4.3. Evaluating the Method

The main reason for using automated analysis is efficiency: we can perform several types of analysis on hundreds of thousands of individual signs, in dozens of languages, much faster than any manual coding. This allows large-scale analyses that would be unrealistic to perform manually, and furthermore creates a great potential for exploratory work since working hypotheses can be evaluated in hours rather than months. However, since the computer models available currently perform at less than human performance, there are certain limitations to what we are able to do.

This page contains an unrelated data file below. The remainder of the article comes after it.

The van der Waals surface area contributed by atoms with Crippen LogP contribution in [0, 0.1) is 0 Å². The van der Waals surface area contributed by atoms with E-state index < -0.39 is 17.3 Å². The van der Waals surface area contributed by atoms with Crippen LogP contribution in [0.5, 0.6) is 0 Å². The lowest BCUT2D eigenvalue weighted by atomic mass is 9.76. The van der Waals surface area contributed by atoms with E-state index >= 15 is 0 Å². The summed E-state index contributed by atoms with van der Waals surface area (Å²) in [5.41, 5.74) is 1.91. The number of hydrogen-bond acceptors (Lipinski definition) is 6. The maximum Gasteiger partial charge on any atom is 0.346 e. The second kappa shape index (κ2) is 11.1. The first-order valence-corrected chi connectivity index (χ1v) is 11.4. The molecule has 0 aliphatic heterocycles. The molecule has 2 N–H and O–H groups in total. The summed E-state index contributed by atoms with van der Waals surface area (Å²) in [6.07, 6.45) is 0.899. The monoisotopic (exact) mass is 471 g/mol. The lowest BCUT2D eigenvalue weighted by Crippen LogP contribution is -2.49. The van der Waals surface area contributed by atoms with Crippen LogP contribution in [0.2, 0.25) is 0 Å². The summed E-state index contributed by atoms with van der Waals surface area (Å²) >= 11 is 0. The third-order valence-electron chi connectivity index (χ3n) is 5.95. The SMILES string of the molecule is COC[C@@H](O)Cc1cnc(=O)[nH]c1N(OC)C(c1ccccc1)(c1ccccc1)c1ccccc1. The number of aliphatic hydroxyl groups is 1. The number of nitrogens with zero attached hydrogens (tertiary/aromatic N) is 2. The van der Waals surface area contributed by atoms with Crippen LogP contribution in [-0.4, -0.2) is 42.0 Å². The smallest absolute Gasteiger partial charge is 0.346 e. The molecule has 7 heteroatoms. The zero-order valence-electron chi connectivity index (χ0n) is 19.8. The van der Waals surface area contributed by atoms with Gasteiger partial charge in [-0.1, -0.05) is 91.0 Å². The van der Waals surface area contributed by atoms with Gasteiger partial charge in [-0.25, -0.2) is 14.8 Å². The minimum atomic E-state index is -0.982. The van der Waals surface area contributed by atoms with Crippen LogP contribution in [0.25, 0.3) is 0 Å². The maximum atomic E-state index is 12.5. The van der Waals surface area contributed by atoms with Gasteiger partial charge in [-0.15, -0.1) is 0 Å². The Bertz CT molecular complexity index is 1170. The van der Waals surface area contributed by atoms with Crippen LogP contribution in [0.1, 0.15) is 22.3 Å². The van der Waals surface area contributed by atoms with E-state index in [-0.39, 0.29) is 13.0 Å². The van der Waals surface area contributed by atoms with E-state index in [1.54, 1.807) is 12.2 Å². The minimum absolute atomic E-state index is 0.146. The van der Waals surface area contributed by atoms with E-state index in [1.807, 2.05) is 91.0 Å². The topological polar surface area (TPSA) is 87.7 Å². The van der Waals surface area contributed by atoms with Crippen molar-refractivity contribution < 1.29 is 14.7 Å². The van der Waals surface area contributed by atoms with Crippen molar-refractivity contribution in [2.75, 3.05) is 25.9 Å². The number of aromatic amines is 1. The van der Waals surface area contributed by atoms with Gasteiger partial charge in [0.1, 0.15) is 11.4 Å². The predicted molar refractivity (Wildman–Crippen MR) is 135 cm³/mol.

One obvious limitation in using automated classification of sign locations using visual video processing is the fact that this classification only concerns two-dimensional space. The visual modality uses three dimensions, hence any sign location is three-dimensional. Thus, while the automated classification may provide us with height and width information of signs, it does not provide us with any information about the depth of the articulation, such as whether the sign is articulated close to or far away from the signer's body, nor whether the sign has contact with the body part in front of which it is articulated. It is known from previous work on sign iconicity that contact as part of the articulation at a location is in itself meaningful (e.g., Taub, 2001; Meir et al., 2013), but this information is currently unavailable to us. This means, for instance, that signs articulated in neutral space in front of the signer are conflated with signs articulated on the signer's chest/torso, and whereas the former may lack an iconic mapping between meaning and location, the latter may very well feature such a mapping (e.g., EMOTION being centered around the signer's chest). It is possible that a model that could single out only signs with body contact articulation would show even stronger patterns of iconicity in different locations.